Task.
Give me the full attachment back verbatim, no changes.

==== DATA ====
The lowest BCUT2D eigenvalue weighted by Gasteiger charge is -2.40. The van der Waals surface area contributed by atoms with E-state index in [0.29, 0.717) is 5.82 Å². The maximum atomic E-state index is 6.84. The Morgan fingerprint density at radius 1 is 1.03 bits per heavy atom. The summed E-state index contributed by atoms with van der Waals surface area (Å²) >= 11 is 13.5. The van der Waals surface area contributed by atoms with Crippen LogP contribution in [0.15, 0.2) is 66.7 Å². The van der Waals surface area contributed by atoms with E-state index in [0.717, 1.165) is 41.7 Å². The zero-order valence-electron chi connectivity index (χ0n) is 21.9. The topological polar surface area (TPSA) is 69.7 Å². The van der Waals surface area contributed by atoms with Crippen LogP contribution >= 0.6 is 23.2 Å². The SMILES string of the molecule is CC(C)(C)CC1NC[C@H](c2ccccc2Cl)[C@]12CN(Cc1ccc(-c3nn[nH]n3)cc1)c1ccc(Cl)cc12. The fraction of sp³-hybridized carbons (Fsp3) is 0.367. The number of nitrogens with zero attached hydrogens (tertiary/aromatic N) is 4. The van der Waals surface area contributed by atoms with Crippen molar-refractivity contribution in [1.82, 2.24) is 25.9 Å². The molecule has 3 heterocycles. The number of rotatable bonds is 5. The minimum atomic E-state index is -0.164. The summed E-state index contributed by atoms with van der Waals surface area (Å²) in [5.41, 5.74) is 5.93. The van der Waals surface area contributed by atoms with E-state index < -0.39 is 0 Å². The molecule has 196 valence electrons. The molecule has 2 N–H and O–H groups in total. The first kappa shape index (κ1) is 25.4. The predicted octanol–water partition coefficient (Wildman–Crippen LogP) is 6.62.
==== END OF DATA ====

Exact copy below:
The lowest BCUT2D eigenvalue weighted by Gasteiger charge is -2.40. The van der Waals surface area contributed by atoms with E-state index in [0.29, 0.717) is 5.82 Å². The maximum atomic E-state index is 6.84. The Morgan fingerprint density at radius 1 is 1.03 bits per heavy atom. The summed E-state index contributed by atoms with van der Waals surface area (Å²) >= 11 is 13.5. The van der Waals surface area contributed by atoms with Crippen LogP contribution in [0.15, 0.2) is 66.7 Å². The van der Waals surface area contributed by atoms with E-state index in [0.717, 1.165) is 41.7 Å². The zero-order valence-electron chi connectivity index (χ0n) is 21.9. The topological polar surface area (TPSA) is 69.7 Å². The van der Waals surface area contributed by atoms with Crippen LogP contribution >= 0.6 is 23.2 Å². The SMILES string of the molecule is CC(C)(C)CC1NC[C@H](c2ccccc2Cl)[C@]12CN(Cc1ccc(-c3nn[nH]n3)cc1)c1ccc(Cl)cc12. The fraction of sp³-hybridized carbons (Fsp3) is 0.367. The number of nitrogens with zero attached hydrogens (tertiary/aromatic N) is 4. The van der Waals surface area contributed by atoms with Crippen molar-refractivity contribution in [1.82, 2.24) is 25.9 Å². The molecule has 3 heterocycles. The number of rotatable bonds is 5. The minimum atomic E-state index is -0.164. The summed E-state index contributed by atoms with van der Waals surface area (Å²) in [5.41, 5.74) is 5.93. The van der Waals surface area contributed by atoms with E-state index < -0.39 is 0 Å². The molecule has 196 valence electrons. The molecule has 2 N–H and O–H groups in total. The first kappa shape index (κ1) is 25.4. The predicted octanol–water partition coefficient (Wildman–Crippen LogP) is 6.62.